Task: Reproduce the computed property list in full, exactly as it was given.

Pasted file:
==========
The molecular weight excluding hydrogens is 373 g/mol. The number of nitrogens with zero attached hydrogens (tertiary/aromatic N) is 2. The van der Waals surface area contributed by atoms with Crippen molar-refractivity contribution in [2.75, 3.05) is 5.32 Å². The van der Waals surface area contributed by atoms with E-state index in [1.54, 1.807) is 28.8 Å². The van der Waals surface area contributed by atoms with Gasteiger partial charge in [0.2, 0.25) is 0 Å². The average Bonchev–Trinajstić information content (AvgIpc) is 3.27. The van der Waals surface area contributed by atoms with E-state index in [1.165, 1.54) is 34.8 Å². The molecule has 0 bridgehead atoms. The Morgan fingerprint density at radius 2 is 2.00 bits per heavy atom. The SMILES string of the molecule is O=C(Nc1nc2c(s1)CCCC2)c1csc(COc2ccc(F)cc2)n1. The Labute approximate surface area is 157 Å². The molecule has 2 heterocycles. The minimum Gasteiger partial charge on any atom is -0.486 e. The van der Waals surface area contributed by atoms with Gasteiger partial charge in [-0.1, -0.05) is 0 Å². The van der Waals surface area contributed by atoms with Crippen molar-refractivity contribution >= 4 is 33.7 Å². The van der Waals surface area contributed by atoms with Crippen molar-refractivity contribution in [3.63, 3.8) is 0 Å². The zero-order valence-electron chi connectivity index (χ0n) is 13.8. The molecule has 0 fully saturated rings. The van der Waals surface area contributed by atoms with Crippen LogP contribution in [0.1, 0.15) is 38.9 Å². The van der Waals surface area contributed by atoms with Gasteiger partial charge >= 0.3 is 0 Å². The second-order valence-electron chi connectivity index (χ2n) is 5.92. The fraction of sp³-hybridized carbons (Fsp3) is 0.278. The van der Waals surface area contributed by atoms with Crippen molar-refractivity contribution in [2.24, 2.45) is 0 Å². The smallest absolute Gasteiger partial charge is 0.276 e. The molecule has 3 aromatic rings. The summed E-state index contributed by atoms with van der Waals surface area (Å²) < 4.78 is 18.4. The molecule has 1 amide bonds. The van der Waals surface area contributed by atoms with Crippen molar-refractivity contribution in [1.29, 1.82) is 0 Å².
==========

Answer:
The molecular weight excluding hydrogens is 373 g/mol. The number of nitrogens with zero attached hydrogens (tertiary/aromatic N) is 2. The van der Waals surface area contributed by atoms with Crippen molar-refractivity contribution in [2.75, 3.05) is 5.32 Å². The van der Waals surface area contributed by atoms with E-state index in [1.54, 1.807) is 28.8 Å². The van der Waals surface area contributed by atoms with Gasteiger partial charge in [0.2, 0.25) is 0 Å². The average Bonchev–Trinajstić information content (AvgIpc) is 3.27. The van der Waals surface area contributed by atoms with E-state index in [1.165, 1.54) is 34.8 Å². The molecule has 0 bridgehead atoms. The Morgan fingerprint density at radius 2 is 2.00 bits per heavy atom. The SMILES string of the molecule is O=C(Nc1nc2c(s1)CCCC2)c1csc(COc2ccc(F)cc2)n1. The Labute approximate surface area is 157 Å². The molecule has 2 heterocycles. The minimum Gasteiger partial charge on any atom is -0.486 e. The van der Waals surface area contributed by atoms with Gasteiger partial charge in [-0.1, -0.05) is 0 Å². The van der Waals surface area contributed by atoms with Crippen molar-refractivity contribution >= 4 is 33.7 Å². The van der Waals surface area contributed by atoms with Crippen molar-refractivity contribution in [3.63, 3.8) is 0 Å². The zero-order valence-electron chi connectivity index (χ0n) is 13.8. The molecule has 0 fully saturated rings. The van der Waals surface area contributed by atoms with Crippen LogP contribution in [0.1, 0.15) is 38.9 Å². The van der Waals surface area contributed by atoms with Gasteiger partial charge >= 0.3 is 0 Å². The second-order valence-electron chi connectivity index (χ2n) is 5.92. The fraction of sp³-hybridized carbons (Fsp3) is 0.278. The van der Waals surface area contributed by atoms with Crippen molar-refractivity contribution in [2.24, 2.45) is 0 Å². The smallest absolute Gasteiger partial charge is 0.276 e. The molecule has 3 aromatic rings. The summed E-state index contributed by atoms with van der Waals surface area (Å²) < 4.78 is 18.4. The molecule has 1 amide bonds. The van der Waals surface area contributed by atoms with Crippen molar-refractivity contribution in [1.29, 1.82) is 0 Å².